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Thrash Under Pressure: KAT

Written by Tim Jones

This week’s Thrash Under Pressure is brought to you in association with Google Translate as we take a look at Polish band, KAT.

KAT were formed in Katowice – probably how they got their name, at a guess, although it apparently also means “executioner” in Polish – in 1979.

Accusations of promoting Satanism have dogged them throughout their career although this is nothing new within metal at all. The band are cited as the main influences behind thrash and black metal in Poland and therefore have a huge worldwide importance too.

After playing mostly classic rock for a few years, KAT released the single Noce szatana / Ostatni tabor (yes, a lot of their material is in Polish). Apparently this roughly translates as The Nights of Satan / The Last Train so it’s easy to see why the accusations started.

In 1986 KAT were ready to release their first long-player, the clichéd Metal and Hell. This album was in English, although it was released as a Polish version at the same time called 666. The pentagram on the cover was very Slayer and it sounds like a typical early 80s thrash album in that it’s not especially well produced. It also becomes apparent very quickly that it doesn’t matter whether the vocals are in Polish or English as they are largely unintelligible. That being said there is some frankly jaw-dropping guitar work on this album and the sound they were aiming towards was a bit doomy. It’s just a shame it sounds like it was recorded on a C90 cassette in somebody’s garage. It was definitely an indication of good things to come though.

KAT had clearly impressed someone with their debut and they ended up supporting Metallica on two Polish dates in 1987, as well as Helloween and Overkill. One of their Metallica support shows was released as the album 38 Minutes of Life.

The catchily-named Oddech wymarłych światów (Breath of extinct worlds) followed in 1987. Right from the off it’s apparent that a bit more time and money had been spent on production. If they were going to be taken seriously it was essential. This album is full of aggression, chunky riffs and fast solos. It doesn’t matter that the lyrics are incomprehensible to non-Polish speakers as it’s the attitude and sound that count. A special mention is deserved for the “monks in severe pain” backing vocals that are present on many songs – a stroke of metal genius.

Now that KAT were garnering praise from other parts of the globe it seemed only right to take a break for four years. In 1992 they resurfaced with Bastard (don’t be fooled, it’s mostly in Polish). This sounds like a thrash album should. Clearly eastern Europe hadn’t got the memo that thrash bands were supposed to sound like shit in the early 90s. The vocals are a bit more growly, but the band sound the same – like a metal as fuck kielbasa sausage.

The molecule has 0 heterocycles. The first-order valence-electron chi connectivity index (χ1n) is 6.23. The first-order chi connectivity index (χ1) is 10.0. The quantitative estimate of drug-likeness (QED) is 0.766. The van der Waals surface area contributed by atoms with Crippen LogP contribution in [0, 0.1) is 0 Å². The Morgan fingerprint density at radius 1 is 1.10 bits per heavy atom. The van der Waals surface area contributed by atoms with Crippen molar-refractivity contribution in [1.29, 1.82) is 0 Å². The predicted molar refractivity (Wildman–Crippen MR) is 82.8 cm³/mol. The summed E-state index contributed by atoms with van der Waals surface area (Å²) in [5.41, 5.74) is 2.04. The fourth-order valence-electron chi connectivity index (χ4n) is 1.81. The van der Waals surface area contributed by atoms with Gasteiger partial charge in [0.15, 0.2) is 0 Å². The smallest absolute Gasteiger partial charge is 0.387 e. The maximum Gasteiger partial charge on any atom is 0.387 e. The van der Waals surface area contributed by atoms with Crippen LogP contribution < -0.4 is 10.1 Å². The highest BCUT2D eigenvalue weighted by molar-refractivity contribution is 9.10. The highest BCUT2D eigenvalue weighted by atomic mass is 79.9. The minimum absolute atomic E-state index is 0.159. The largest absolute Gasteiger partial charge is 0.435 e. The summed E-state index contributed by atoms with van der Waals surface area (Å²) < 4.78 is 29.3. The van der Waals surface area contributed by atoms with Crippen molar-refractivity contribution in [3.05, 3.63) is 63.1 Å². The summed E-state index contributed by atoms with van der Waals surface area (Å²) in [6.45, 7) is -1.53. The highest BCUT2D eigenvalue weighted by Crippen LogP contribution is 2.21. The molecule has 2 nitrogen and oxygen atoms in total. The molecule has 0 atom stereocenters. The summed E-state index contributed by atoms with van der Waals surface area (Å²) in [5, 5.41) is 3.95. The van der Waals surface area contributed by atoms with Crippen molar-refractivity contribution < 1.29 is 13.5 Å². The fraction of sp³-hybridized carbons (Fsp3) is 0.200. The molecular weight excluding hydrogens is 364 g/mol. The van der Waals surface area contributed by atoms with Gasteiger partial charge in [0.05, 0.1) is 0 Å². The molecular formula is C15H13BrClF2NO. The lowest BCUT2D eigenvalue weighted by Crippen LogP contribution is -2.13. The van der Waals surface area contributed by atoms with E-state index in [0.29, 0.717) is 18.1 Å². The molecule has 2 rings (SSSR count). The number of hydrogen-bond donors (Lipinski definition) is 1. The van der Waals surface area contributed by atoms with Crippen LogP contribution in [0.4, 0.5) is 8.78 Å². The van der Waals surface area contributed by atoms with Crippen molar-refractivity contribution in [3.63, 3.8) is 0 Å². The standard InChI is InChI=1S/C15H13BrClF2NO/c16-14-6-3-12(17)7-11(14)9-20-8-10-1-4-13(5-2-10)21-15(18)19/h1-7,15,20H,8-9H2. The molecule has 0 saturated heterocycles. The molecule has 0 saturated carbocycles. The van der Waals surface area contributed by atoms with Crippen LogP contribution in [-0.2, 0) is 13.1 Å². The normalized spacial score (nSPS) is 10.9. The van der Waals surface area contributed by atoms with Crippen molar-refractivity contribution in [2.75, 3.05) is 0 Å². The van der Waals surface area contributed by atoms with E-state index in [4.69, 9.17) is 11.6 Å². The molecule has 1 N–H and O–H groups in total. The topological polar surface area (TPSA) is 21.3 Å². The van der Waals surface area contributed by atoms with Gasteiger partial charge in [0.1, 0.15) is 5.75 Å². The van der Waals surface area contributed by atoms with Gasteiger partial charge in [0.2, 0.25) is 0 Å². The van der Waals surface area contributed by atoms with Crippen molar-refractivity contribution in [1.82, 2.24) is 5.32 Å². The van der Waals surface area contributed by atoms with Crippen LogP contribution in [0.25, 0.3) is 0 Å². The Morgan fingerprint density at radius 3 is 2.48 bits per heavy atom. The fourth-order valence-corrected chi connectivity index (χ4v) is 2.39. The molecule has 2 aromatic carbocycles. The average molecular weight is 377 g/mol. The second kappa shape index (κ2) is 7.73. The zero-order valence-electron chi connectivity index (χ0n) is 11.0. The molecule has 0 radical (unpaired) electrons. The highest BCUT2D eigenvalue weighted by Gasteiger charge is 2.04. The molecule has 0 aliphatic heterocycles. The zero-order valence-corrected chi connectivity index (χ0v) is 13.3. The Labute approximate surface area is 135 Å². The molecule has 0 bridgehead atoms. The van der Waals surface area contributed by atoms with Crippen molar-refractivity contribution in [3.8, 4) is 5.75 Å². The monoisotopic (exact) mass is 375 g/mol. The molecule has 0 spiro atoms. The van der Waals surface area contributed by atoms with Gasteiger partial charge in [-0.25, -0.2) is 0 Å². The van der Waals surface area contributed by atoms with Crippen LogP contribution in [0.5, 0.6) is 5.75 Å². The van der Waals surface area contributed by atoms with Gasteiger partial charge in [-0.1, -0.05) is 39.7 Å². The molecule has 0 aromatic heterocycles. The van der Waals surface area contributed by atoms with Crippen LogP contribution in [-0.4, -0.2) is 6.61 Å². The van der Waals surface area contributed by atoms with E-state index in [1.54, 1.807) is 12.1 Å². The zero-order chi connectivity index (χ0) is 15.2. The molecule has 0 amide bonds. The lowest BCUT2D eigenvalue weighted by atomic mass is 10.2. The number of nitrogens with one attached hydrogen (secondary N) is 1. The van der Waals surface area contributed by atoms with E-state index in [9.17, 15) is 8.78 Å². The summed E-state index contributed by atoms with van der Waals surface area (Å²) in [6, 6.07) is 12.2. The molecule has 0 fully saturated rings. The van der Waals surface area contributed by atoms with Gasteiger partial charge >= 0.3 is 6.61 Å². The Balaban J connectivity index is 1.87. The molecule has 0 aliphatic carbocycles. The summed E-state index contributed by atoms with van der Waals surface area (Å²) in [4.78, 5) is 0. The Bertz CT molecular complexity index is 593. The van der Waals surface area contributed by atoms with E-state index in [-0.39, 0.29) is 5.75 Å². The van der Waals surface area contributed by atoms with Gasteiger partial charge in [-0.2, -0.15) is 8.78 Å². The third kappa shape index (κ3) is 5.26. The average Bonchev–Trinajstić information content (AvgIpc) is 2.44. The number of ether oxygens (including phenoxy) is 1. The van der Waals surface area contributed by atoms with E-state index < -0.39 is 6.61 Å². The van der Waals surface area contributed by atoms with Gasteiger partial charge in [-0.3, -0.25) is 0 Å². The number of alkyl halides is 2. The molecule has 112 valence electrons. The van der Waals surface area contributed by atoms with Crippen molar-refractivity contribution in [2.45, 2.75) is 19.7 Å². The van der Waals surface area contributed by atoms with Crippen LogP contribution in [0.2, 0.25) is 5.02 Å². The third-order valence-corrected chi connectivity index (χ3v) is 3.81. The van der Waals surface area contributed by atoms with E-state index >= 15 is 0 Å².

And then things went a bit awry. In 1994 KAT released Ballady, a collection of ballads. We aren’t talking Extreme‘s More Than Words or anything here because it’s much doomier and there is still a bit of distortion in use, but it wasn’t the KAT we knew from earlier offerings. It proves to a lot of doubters that metal musicians can be multi-faceted if nothing else. And in any case, is it maybe the logical conclusion from some bands starting with medieval-sounding guitar bits for another band to make an album jammed full of them?

In 1996 KAT were back on track with Róże miłości najchętniej przyjmują się na grobach (something about roses and graves – Google Translate says “roses love most take on graves” which is reasonably nonsensical). This album was well heavy. Probably KAT‘s heaviest to this point. It’s certainly where their sound was best. It sounds like a very well-produced thrash metal record. If Slayer were Polish they would definitely have made this album.

Szydercze zwierciadło (Mocking mirror) followed in 1997. It is as heavy as its predecessor, but not as good. What’s Polish for “leftovers from the previous record that we’re trying to palm off as new material”?

In 1999 tragedy struck when long-time guitarist, Jacek Regulski, was killed in a motorbike accident. KAT took an understandable three-year break following this.

KAT returned in 2002 and started touring again. Wholesale lineup changes were made and they decided to release an album in English for only the second time. 2005’s Mind Cannibals was the result. Unfortunately it isn’t very good. The vocals are too melodic and musically they weren’t firing on all cylinders either. KAT seemed to have inadvertently produced an easy listening thrash album.

KAT never officially split up and new album rumours continue to do the rounds, but there is nothing concrete at the time of writing.

 

Put them on your playlist: Porwany Obłędem, Zawieszony sznur, Odi Profanum Vulgus

About the author

Tim Jones

I’m an East Yorkshire-based fan of thrash, hardcore and punk who likes to write about it as much as he likes to talk about it.

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